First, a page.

Facing Scrutiny From Legit News, Secureteam 10 Flees

At the end of July, 2018 I received the following email out of the blue:

Hey! I’m Austin Weinstein, a tech reporter at Bloomberg News. I’ve been chatting a bit with some folks in the UFO spotting commmunity, and Tyler of Secureteam comes up a lot. I know that some people are very vocal that he’s not the most positive force for the community — I was hoping to chat with you about his influence and role. Do you think you’d have some time to chat with me soon?

I’m accustomed to getting email intended for Tyler Glockner, producer of the UFO hoax YouTube channel Secureteam 10. I have no idea how that happens, but it’s usually a Secureteam fan asking a question. This time, however, it was a legit news outlet asking *about* Tyler.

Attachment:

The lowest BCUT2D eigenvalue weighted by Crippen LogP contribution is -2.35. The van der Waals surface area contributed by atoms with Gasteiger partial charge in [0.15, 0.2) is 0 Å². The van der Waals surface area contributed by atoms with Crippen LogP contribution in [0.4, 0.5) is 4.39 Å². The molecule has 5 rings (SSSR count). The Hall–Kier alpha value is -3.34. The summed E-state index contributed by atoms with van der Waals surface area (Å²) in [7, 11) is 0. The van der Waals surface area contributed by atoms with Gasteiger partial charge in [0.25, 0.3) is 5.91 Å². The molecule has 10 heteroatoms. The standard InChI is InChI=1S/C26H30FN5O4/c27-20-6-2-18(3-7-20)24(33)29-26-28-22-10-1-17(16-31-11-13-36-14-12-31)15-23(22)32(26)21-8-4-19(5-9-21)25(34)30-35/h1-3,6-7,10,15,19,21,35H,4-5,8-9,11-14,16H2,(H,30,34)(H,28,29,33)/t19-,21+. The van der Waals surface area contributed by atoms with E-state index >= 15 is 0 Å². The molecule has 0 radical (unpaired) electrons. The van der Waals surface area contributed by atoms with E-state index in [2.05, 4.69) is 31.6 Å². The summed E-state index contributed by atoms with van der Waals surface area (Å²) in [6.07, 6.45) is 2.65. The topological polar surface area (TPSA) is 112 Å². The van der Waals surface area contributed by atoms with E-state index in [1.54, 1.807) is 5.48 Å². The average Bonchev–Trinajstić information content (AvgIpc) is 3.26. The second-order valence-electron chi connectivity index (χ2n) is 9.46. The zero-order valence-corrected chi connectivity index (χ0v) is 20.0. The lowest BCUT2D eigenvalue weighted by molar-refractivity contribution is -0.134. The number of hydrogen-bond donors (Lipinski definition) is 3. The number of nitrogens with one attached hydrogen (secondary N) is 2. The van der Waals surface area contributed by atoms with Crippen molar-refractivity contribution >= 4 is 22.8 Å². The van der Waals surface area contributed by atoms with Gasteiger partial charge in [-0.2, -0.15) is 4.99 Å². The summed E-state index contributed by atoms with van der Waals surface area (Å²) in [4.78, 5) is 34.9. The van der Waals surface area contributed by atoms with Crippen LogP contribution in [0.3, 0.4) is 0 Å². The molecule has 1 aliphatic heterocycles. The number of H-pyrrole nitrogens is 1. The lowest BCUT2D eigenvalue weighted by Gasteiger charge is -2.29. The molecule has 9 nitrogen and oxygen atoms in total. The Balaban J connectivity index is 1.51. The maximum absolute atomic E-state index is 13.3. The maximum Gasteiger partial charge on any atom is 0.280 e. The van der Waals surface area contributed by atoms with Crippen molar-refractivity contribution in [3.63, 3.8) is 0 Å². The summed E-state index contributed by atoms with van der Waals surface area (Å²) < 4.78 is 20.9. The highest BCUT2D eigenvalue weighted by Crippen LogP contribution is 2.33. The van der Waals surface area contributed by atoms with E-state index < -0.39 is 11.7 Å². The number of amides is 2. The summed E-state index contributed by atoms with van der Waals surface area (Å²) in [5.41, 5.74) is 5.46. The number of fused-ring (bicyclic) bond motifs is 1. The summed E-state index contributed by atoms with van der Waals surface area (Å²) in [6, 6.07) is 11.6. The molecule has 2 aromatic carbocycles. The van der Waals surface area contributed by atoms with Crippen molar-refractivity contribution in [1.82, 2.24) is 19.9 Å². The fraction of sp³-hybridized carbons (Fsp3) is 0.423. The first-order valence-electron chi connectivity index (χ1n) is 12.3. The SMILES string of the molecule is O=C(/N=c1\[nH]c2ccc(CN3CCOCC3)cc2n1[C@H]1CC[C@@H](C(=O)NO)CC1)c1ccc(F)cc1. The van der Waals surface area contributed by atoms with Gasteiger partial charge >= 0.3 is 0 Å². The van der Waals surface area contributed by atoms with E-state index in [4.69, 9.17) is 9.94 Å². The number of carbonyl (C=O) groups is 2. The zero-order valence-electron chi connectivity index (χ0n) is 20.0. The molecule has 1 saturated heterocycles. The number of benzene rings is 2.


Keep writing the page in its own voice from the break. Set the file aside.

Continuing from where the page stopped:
In subsequent weeks we emailed back and forth, and I learned he was working on an episode for the Bloomberg News-produced podcast Decrypted. The new season focused on the unintended consequences of technology, and UFO hoaxes, a form of fake news, certainly fit into that category. We discussed various aspects of hoaxing and how the most ardent defenders of hoaxes, in particular many Secureteam fans, are also diehard conspiracy theorists– and supporters of Donald Trump.

We finally settled on mid-August to record an interview. I was working overtime hours at CBS Television City, so Austin made the extra effort to hire recordist Chris Olin to visit me at CBS during my lunch break. I found an unused office, and Chris recorded me while Austin interviewed me over the phone.